Dave Kruse: Got you. And we don’t have to talk about helicopter the whole time, but one last question and for the audience, the way that you the helicopter or the machine learns, essentially you would perform the loop or the flip and then the machine would understand kind of like the – well I don’t know all the little nuances of helicopter control, but it would understand the controls and exactly what type of inputs are necessary.
Adam Coates: Yes. Well it turns out that the aerodynamics of how a helicopter behaves is just horribly complicated. There are all kinds of nasty things that can happen to you. For example, if a helicopter is just hovering in place, it churns up a lot of air around the rotor blade and it kind of sort of gets this tube of air going that’s being pulled down through the rotor. And if you descend just straight down at just the right speed, you can have really awful chaotic effects happening that you really wouldn’t expect, unless somebody explained it to you. And deciding what happens in all of these cases is just too complex, and so what we did was we had a human fly the helicopter round and fly through all of these difference unusual stages, many of them would be quite dangerous to do in a real helicopter and we collect a bunch of data from that and then we let the computer look at all of the data to understand how the helicopter behaves, and if we controlled it this way in this situation, this is what is going to happen next; and very often the computer actually realizes that if I move the controls this way in a certain situation, there could actually be a wide range of outcome and one of the challenges after that is given how the helicopter behaves which you’ve learned how it moves roughly from the data. You have to also be able to learn from experience, because if I as a person tell you to fly a perfect loop, it turns out that it’s almost impossible just because of momentum and air flow and all of these different variables. It’s almost impossible to fly it perfectly, because if you ask the computer to fly this loop perfectly, it often makes a weird mistake, because you are asking it for something that is literally impossible. But if you have a human to demonstrate it; now the human flies several imperfect loops. It turns out that the computer is capable of looking at all of the things that the human has done and taking out the parts that are extraneous, all the mistakes that the human made, and keeping the parts that are really consistent, and so you can actually watch a human fly the same routine several times and figure out what the routine was that they intended to do and you can see for instance that a loop is almost a perfect circle, but it involves speeding up and slowing down at different parts, and these are the things that as a human would be very hard to code yourself, but the machine learning algorithm is able to figure it out by watching an expert fly, because when you put all these things together, it turns out you can go fly these amazing aerobatic routines, just by watching an expert do it a few times.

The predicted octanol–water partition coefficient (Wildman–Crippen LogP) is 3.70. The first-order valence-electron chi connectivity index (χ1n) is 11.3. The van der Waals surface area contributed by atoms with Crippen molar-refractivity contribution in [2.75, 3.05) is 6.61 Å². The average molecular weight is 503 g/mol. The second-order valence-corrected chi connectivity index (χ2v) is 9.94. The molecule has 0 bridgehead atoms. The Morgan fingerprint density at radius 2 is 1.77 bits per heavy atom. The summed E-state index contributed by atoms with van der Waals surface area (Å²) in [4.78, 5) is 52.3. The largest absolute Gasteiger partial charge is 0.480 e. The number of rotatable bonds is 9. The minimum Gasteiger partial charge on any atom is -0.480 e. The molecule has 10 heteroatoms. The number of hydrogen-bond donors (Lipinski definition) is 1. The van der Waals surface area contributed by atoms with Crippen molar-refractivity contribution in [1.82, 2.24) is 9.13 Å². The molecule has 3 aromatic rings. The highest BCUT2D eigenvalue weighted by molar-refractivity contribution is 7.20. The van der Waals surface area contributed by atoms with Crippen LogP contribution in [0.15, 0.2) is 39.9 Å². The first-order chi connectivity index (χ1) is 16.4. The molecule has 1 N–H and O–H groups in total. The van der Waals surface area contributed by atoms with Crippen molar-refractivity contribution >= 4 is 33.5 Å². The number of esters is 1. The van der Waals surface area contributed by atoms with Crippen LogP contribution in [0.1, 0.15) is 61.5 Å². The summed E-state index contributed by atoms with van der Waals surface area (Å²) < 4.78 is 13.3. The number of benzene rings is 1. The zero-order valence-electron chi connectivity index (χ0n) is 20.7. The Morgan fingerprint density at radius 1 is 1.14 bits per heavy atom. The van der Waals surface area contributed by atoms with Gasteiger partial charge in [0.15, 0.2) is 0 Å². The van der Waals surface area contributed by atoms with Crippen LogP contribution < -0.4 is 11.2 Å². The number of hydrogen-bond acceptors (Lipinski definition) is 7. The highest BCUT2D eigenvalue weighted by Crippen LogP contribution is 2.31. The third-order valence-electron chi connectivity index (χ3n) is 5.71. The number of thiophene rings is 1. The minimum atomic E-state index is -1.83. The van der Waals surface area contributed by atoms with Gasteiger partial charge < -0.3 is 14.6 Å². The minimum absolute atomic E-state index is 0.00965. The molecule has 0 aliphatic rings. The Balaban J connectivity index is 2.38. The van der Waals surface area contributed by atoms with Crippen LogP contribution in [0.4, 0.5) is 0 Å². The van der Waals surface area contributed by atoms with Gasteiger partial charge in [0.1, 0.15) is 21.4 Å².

Dave Kruse: Interesting. Oh man! This is good. That could be a whole podcast, so we’ll stop there, but we’ll keep moving on. There are so many other questions and you are very good at explaining how it all works So I have more questions on Stanford, but maybe we’ll see if we have time we’ll come back to it. You did mention – I am always interested in people I interview like how they grow up. You know you said you like to build stuff. What type of stuff did you like to build growing up?
Adam Coates: Oh! I mean I think I was a pretty normal kid. I grew up in a small town, about 4000 people. It’s actually a little tourist town in California, and you know there’s lots of stuff to do outside, but I always grew up with a love of building things. My father was a contractor, so I kind of started out with hammering nails and stuff like that, but as a little kid you know you can’t build a whole house. So I was always kind of tinkering with small things and when we first got a computer, that’s when I really realized that Oh wow! Here’s this thing that I can do to build things much bigger than I can possibly do myself in the real world and so as much as I love like Legos and erector sets and all these sort of fun toys to learn to build things, the thing that really got me about computers was its ability to build things as big as your imagination.
Dave Kruse: Interesting, okay. All right, so in 2000, about 2012, well you spent some time in Indiana too. But I was curious you know, how was it leaving Stanford? Like did you enjoy your time there for the most part or did you ever think that Stanford…
Adam Coates: Yes, I definitely had this sensation when I left Stanford, that it was the end of a very long era, but I think you know I was actually really very happy moving on. When I first moved out to Indiana, I spent some time at the Indiana University, Bloomington and really just fell in love with Bloomington and all the faculty at IU. So I met Geoffrey Fox who is actually a senior faculty there and he introduced me to a lot of sort of background with supercomputing, and I think this was very much inspirational for a lot of the work that I’ve been doing today, where we are figuring out how to run neural network, much faster and much more powerful machine, which is powering a lot of progress in AI. So I think one of the exciting things about moving to Indiana wasn’t just that I think it’s actually a nice place to live outside of Silicon Valley, but also that there is a ton of knowledge and expertise in all of these universities that have large supercomputing facilities, that for many years was useful for things like physics or chemistry, but suddenly your seeing a ton of adoption for AI and machine learning technology. So I feel like it was going to be fateful instances where I was in the right place at the right time to pick up a lot of important skills that are being very helpful now.